Mandibular Advancement in an Awake and Supine Individual
|Resting Airway||With Mandibular Advancement|
The above is an example of the airway dilation that can be achieved with mandibular advancement by a dental appliance in properly selected patients.
The tension that is developed in the pharyngeal constrictors and the tonsillar arches takes the place of muscle activity in these structures and the levator veli palatini muscles that is present during wakefulness but which diminishes during sleep. Suspending the mandible from the upper jaw takes the place of the muscle activity of the pyterygoid muscles which is also diminished during sleep. The dental appliance also prevents the mouth from falling open. This maintains contact between the tongue and the palate that prevents backward movement of the tongue.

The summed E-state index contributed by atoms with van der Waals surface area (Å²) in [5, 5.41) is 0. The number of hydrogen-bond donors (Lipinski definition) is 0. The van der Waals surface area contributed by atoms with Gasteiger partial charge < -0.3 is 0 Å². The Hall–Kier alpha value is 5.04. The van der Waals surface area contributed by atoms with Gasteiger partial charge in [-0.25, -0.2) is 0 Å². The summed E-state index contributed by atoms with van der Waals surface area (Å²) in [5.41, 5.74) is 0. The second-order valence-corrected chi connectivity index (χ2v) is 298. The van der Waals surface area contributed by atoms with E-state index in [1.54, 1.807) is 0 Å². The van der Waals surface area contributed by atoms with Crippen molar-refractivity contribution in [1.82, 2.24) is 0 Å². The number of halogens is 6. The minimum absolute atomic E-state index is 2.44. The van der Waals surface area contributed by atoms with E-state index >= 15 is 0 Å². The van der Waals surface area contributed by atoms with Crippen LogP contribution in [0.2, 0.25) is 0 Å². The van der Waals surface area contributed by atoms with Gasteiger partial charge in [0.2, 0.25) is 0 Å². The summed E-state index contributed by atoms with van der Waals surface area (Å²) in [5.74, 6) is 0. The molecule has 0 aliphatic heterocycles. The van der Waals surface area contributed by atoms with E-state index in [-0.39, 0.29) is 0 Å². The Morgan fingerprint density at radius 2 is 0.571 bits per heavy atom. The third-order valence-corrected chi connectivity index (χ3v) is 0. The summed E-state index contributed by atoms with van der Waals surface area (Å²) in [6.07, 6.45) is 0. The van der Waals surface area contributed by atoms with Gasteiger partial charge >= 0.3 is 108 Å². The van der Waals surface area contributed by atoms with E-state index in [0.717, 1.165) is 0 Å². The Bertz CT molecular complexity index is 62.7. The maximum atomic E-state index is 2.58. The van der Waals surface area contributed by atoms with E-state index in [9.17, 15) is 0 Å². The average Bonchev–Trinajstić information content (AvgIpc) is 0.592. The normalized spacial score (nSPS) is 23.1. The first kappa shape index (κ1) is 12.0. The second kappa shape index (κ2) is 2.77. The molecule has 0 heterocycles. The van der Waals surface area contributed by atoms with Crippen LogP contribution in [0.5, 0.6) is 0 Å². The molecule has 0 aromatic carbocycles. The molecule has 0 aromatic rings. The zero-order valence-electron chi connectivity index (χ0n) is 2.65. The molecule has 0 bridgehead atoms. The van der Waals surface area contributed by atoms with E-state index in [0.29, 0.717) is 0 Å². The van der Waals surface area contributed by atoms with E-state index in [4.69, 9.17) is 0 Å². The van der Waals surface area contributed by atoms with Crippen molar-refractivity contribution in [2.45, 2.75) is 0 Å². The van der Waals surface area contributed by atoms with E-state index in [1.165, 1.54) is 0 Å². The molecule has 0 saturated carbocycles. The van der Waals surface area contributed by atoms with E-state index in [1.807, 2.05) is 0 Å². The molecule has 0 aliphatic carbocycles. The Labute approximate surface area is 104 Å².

These changes can also be demonstrated in an individual who has been paralyzed by a general anesthetic. Therefore, these changes are due to the anatomic relations and do not require muscle activity. However, they are reinforced by muscle activity. Placing the various muscles under tension can be considered a form of pre - loading that may enhance their response to changes in airway caliber caused by changes in airway pressure.
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